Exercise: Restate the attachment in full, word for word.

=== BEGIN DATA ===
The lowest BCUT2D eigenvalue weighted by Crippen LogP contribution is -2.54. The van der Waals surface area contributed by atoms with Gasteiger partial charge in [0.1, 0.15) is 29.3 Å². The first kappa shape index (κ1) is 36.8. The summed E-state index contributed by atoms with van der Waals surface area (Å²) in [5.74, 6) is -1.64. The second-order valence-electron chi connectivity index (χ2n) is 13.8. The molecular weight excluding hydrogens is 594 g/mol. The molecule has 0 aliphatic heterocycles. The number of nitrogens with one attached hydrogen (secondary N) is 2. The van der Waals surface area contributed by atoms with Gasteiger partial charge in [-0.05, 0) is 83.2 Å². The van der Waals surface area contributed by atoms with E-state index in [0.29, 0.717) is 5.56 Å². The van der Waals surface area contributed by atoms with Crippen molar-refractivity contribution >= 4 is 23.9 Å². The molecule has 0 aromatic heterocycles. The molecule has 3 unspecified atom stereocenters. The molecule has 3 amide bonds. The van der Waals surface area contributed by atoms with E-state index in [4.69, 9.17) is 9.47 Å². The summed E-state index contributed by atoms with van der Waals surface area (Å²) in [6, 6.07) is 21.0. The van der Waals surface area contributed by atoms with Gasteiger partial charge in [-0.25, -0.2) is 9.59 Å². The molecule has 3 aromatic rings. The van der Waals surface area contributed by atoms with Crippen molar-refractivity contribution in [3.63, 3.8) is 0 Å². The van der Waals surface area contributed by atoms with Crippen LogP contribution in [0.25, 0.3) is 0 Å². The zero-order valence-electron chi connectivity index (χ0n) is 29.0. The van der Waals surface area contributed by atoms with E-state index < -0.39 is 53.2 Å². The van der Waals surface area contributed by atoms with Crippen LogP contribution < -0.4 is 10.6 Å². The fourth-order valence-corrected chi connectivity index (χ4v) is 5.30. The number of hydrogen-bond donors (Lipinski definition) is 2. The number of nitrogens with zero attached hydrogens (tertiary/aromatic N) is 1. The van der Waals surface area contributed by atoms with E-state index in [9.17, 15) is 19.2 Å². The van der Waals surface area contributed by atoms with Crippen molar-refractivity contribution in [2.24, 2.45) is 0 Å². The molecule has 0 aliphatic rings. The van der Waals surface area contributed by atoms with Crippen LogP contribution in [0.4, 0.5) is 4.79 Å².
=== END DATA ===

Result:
The lowest BCUT2D eigenvalue weighted by Crippen LogP contribution is -2.54. The van der Waals surface area contributed by atoms with Gasteiger partial charge in [0.1, 0.15) is 29.3 Å². The first kappa shape index (κ1) is 36.8. The summed E-state index contributed by atoms with van der Waals surface area (Å²) in [5.74, 6) is -1.64. The second-order valence-electron chi connectivity index (χ2n) is 13.8. The molecular weight excluding hydrogens is 594 g/mol. The molecule has 0 aliphatic heterocycles. The number of nitrogens with one attached hydrogen (secondary N) is 2. The van der Waals surface area contributed by atoms with Gasteiger partial charge in [-0.05, 0) is 83.2 Å². The van der Waals surface area contributed by atoms with E-state index in [0.29, 0.717) is 5.56 Å². The van der Waals surface area contributed by atoms with Crippen molar-refractivity contribution >= 4 is 23.9 Å². The molecule has 0 aromatic heterocycles. The molecule has 3 unspecified atom stereocenters. The molecule has 3 amide bonds. The van der Waals surface area contributed by atoms with E-state index in [4.69, 9.17) is 9.47 Å². The summed E-state index contributed by atoms with van der Waals surface area (Å²) in [6, 6.07) is 21.0. The van der Waals surface area contributed by atoms with Gasteiger partial charge in [-0.25, -0.2) is 9.59 Å². The molecule has 3 aromatic rings. The van der Waals surface area contributed by atoms with Crippen molar-refractivity contribution in [3.63, 3.8) is 0 Å². The van der Waals surface area contributed by atoms with Crippen LogP contribution in [0.25, 0.3) is 0 Å². The zero-order valence-electron chi connectivity index (χ0n) is 29.0. The van der Waals surface area contributed by atoms with E-state index < -0.39 is 53.2 Å². The van der Waals surface area contributed by atoms with Crippen LogP contribution < -0.4 is 10.6 Å². The fourth-order valence-corrected chi connectivity index (χ4v) is 5.30. The number of hydrogen-bond donors (Lipinski definition) is 2. The number of nitrogens with zero attached hydrogens (tertiary/aromatic N) is 1. The van der Waals surface area contributed by atoms with E-state index in [9.17, 15) is 19.2 Å². The van der Waals surface area contributed by atoms with Crippen molar-refractivity contribution in [2.24, 2.45) is 0 Å². The molecule has 0 aliphatic rings. The van der Waals surface area contributed by atoms with Crippen LogP contribution in [0.4, 0.5) is 4.79 Å².